- If there were large tree roots in the small trench you dug, place your plastic edging exactly where it should line up at and make a couple marks to cut the plastic. Use scissors or a utility knife to cut the marked area out to fit around the tree root, being careful to cut neat and clean lines to prevent the plastic from completely cracking or breaking.
- If your border around the garden bed is longer than one roll of plastic landscape edging, then this is the step where you will use your connectors. Slide the connector onto the end of each connecting roll, firmly pushing the connector down onto each end of edging to ensure that is it attached and sturdy. These connector pieces are most commonly made 8 inches long, long enough to get a good grip of enough material so that the rolls of edging will not separate. Superior connectors typically have additional hardware to provide a more secure connection.
- It is now time for the excess dirt to be used. Place your edging where it best fits and has decent posture, then start shoveling the excess dirt into the remaining space of the trench. You should leave about a half an inch of plastic edging uncovered at the top to be sure it is still visible. Pack the newly shoveled soil with your foot or packing tool to guarantee stability of the edging.
- If stakes come in your plastic landscape edging kit, be sure to use them to provide extra stability to your garden bed edging. The stakes should be placed about every 5 feet or so, placing them at an angle to penetrate the edging after driving through the surrounding dirt.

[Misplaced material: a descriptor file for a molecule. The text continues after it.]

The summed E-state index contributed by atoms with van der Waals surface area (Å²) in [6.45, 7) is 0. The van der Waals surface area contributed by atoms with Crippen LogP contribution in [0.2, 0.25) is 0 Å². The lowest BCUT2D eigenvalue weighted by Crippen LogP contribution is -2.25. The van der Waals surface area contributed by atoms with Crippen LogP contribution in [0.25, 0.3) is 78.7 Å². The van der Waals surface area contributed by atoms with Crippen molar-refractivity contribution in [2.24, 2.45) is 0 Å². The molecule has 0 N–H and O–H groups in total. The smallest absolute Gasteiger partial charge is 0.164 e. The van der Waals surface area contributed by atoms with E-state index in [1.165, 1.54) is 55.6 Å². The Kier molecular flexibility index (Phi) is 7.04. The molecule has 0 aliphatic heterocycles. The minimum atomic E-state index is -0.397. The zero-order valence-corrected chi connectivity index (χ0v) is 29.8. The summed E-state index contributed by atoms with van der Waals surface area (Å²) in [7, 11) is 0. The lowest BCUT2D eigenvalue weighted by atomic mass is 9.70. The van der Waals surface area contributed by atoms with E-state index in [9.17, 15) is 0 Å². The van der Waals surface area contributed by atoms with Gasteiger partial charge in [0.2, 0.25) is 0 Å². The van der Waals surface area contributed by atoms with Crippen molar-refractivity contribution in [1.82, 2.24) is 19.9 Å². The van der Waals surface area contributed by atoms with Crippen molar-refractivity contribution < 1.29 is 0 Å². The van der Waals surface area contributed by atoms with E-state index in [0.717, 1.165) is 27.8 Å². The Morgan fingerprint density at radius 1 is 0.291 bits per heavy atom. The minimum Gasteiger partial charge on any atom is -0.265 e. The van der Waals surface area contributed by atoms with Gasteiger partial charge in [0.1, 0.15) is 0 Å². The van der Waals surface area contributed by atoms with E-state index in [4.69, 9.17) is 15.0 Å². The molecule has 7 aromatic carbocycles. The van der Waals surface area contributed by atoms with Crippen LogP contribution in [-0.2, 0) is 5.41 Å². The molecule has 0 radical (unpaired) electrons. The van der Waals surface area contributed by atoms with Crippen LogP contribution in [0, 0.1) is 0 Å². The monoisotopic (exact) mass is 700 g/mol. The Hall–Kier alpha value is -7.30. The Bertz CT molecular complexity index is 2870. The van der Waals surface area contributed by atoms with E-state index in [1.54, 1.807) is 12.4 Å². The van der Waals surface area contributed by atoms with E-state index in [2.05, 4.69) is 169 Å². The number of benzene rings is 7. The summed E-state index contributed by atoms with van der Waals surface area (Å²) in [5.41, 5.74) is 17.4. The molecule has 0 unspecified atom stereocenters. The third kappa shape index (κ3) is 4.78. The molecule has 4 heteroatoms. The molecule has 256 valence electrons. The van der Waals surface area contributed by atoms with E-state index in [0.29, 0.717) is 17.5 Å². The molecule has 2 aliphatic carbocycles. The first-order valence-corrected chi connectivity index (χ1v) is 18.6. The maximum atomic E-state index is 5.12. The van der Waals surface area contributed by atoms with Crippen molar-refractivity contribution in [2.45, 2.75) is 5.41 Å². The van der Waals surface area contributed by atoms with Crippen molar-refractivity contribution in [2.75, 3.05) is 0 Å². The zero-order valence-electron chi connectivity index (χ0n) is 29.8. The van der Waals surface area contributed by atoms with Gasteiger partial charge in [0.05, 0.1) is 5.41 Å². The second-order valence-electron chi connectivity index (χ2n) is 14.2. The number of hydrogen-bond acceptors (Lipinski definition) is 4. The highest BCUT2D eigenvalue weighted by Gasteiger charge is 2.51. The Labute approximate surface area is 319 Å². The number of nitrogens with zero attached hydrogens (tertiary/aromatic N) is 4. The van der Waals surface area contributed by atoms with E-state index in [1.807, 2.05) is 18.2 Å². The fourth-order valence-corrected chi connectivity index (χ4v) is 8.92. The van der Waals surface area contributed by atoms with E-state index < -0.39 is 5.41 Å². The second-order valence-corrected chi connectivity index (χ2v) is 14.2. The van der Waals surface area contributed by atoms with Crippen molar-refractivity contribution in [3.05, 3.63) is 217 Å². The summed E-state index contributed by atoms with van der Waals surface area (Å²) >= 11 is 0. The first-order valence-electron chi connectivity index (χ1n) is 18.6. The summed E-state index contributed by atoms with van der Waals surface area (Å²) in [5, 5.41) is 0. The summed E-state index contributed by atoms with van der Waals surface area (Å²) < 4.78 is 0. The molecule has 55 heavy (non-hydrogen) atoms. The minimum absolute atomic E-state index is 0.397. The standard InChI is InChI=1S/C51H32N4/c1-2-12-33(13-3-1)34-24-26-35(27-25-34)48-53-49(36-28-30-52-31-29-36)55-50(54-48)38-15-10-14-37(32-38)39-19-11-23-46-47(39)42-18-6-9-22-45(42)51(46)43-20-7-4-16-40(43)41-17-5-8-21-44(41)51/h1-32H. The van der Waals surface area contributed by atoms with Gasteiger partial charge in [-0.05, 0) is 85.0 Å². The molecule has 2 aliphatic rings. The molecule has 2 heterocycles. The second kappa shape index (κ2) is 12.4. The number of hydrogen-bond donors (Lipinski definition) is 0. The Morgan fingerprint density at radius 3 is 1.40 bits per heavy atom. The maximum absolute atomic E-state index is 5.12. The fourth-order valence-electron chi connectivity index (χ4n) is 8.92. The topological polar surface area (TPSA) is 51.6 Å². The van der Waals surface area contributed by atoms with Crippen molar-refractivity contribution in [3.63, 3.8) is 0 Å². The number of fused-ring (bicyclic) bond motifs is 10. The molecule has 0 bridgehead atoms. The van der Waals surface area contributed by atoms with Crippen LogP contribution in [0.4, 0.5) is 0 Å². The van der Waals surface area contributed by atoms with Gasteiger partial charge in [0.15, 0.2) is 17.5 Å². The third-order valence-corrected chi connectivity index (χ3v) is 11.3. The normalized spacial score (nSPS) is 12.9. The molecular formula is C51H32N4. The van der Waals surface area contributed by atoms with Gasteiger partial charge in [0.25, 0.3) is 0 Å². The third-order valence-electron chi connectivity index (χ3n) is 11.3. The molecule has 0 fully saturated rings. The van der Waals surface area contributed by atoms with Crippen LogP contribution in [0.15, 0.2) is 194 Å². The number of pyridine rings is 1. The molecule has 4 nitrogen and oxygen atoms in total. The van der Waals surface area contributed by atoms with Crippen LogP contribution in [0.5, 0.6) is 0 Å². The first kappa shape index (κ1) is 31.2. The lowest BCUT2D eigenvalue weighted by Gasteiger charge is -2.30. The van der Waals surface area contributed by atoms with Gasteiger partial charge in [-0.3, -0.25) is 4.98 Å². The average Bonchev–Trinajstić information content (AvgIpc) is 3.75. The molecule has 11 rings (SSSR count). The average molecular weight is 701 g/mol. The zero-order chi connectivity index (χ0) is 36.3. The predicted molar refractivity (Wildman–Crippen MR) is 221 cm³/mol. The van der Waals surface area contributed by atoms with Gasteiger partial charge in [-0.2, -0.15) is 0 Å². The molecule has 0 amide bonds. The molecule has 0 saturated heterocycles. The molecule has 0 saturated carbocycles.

Now, if you are a Grass Barrier customer, installation is going to be a little simpler. Get your easy Grass Barrier landscape edging installation instructions HERE.
Plastic Edging to Keep Weeds Out?
Proper installation of plastic edging is necessary to keep grass roots and weeds out.
It also helps to have a thick layer of mulch over top of your garden bed soil to discourage weeds from popping through the surface and sprouting up. You can even use an herbicide to inhibit weed growth in your garden bed but be sure not to let the herbicide come in contact with your ornamental plants. Herbicide can be deadly to your ornamental plants, as well as to the weeds.
By simultaneously following the landscape edging installation tips above – and the specific installation guide of the plastic landscape edging you purchase, you are doing everything you can to guarantee weeds will not be invading your garden space.
Embedding the plastic edging 3 to 6 inches into the ground prevents grass roots and weeds from traveling underneath your edging and making its way into the garden bed. Some plastic edging can stand above ground about 6 inches while others are more discreet, only standing above ground about half an inch. The taller material not only keeps the mulch and soil of the garden bed contained, it also blocks out any spare clippings of grass or weeds. If you do happen to have or get a weed or two growing in your garden, pull the weed out, being sure that you get the root system as well. Dispose of the weeds you pull out because if they are left near the garden bed, they can replant themselves and start growing again.